The Big Ten Conference announced yesterday the postponement of the 2020-21 fall sports season, which included all regular-season contests, Big Ten Championships and Tournaments due to the ongoing COVID-19 pandemic.

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According to a statement made by the conference yesterday afternoon, the Big Ten Conference relied on medical advice and counsel of the Big Ten Task Force for Emerging Infectious Diseases and the Big Ten Sports Medicine Committee.

“Our primary responsibility is to make the best possible decisions in the interest of our students, faculty and staff,” said Morton Schapiro, Chair of the Big Ten Council of Presidents/Chancellors and Northwestern University President.

Big Ten Commissioner Kevin Warren also noted that the mental and physical health and welfare of the student-athletes is at the center of every decision made regarding the ability to proceed forward.

“The mental and physical health and welfare of our student-athletes has been at the center of every decision we have made regarding the ability to proceed forward,” said Big Ten Commissioner Kevin Warren. “As time progressed and after hours of discussion with our Big Ten Task Force for Emerging Infectious Diseases and the Big Ten Sports Medicine Committee, it became abundantly clear that there was too much uncertainty regarding potential medical risks to allow our student-athletes to compete this fall.

 

“We know how significant the student-athlete experience can be in shaping the future of the talented young women and men who compete in the Big Ten Conference. Although that knowledge made this a painstaking decision, it did not make it difficult. While I know our decision today will be disappointing in many ways for our thousands of student-athletes and their families, I am heartened and inspired by their resilience, their insightful and discerning thoughts, and their participation through our conversations to this point. Everyone associated with the Big Ten Conference and its member institutions is committed to getting everyone back to competition as soon as it is safe to do so.”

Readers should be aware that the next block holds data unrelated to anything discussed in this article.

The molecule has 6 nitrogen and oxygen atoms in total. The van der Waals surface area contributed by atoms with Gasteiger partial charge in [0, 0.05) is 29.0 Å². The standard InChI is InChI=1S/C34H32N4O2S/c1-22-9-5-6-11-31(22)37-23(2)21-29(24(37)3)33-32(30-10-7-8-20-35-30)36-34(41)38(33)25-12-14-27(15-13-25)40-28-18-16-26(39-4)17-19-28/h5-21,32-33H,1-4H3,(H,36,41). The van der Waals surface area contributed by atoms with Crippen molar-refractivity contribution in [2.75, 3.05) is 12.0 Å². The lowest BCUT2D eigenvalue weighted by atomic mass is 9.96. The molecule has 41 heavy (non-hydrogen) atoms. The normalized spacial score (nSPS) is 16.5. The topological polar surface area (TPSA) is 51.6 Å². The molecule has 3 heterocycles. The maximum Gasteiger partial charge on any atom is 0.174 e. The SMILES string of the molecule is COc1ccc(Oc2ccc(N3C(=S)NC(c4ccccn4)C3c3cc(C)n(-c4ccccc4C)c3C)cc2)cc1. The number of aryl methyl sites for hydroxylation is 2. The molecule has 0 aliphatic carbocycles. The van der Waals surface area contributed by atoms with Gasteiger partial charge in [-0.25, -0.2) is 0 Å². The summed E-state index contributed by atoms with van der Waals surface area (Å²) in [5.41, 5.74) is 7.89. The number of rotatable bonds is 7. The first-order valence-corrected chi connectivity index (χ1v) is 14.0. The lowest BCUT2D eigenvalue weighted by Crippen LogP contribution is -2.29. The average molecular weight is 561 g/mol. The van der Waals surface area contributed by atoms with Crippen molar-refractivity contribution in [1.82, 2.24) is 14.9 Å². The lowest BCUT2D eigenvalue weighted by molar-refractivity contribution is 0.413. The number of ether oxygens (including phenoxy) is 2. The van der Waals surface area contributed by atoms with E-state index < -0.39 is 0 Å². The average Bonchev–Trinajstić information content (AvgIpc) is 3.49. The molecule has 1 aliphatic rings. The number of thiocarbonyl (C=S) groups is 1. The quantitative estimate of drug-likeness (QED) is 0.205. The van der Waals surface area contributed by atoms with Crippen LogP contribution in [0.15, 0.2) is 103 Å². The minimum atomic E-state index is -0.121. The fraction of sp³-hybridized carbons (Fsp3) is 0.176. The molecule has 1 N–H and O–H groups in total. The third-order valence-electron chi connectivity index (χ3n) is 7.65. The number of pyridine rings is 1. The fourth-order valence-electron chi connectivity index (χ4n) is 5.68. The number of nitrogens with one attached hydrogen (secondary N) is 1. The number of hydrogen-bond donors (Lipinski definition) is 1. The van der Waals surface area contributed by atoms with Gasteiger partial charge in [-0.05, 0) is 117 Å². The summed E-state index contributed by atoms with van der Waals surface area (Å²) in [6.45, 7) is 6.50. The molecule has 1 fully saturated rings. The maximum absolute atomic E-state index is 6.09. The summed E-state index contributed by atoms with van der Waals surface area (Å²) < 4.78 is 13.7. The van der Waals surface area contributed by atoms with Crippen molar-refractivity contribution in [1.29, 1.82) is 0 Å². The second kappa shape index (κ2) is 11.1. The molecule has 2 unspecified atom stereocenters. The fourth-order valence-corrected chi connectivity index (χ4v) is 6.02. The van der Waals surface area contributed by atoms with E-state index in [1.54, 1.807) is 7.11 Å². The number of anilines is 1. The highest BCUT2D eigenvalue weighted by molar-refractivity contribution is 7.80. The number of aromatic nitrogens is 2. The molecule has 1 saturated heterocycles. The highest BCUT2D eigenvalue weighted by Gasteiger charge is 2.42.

The fall sports included are football, men's and woman's soccer, women's volleyball, men's and women's cross country, and field hockey.

The Big Ten Conference said it will continue to evaluate options regarding these sports, including the possibility of competition in the spring.

The University of Minnesota President Joan Gabel and Director of Athletics Mark Coyle released a joint statement after the Big Ten Conference made its announcement.

"The Big Ten Conference and its member institutions have thoughtfully considered the latest public health data and advice of the Big Ten Task Force for Emerging Infectious Diseases and the Big Ten Sports Medicine Committee throughout discussions about student-athlete safety and the viability of the conference’s fall sports seasons. As of today, the medical evidence and expert perspectives presented to us as conference leaders raise serious concerns about the safety of playing fall sports.

 

We know our student-athletes want to compete and that our coaches want to coach. We share their extreme disappointment about not being able to do so this fall. We have a responsibility to our student-athletes, and everyone involved with our athletics programs, to put their health and safety above all else. That responsibility remained our top priority throughout these discussions and it’s why this decision was made.

 

We welcome our student-athletes to remain on campus to study, to train and to practice within Big Ten Conference and NCAA established limits. We are committed to the safest environment for all of our students, including our student-athletes."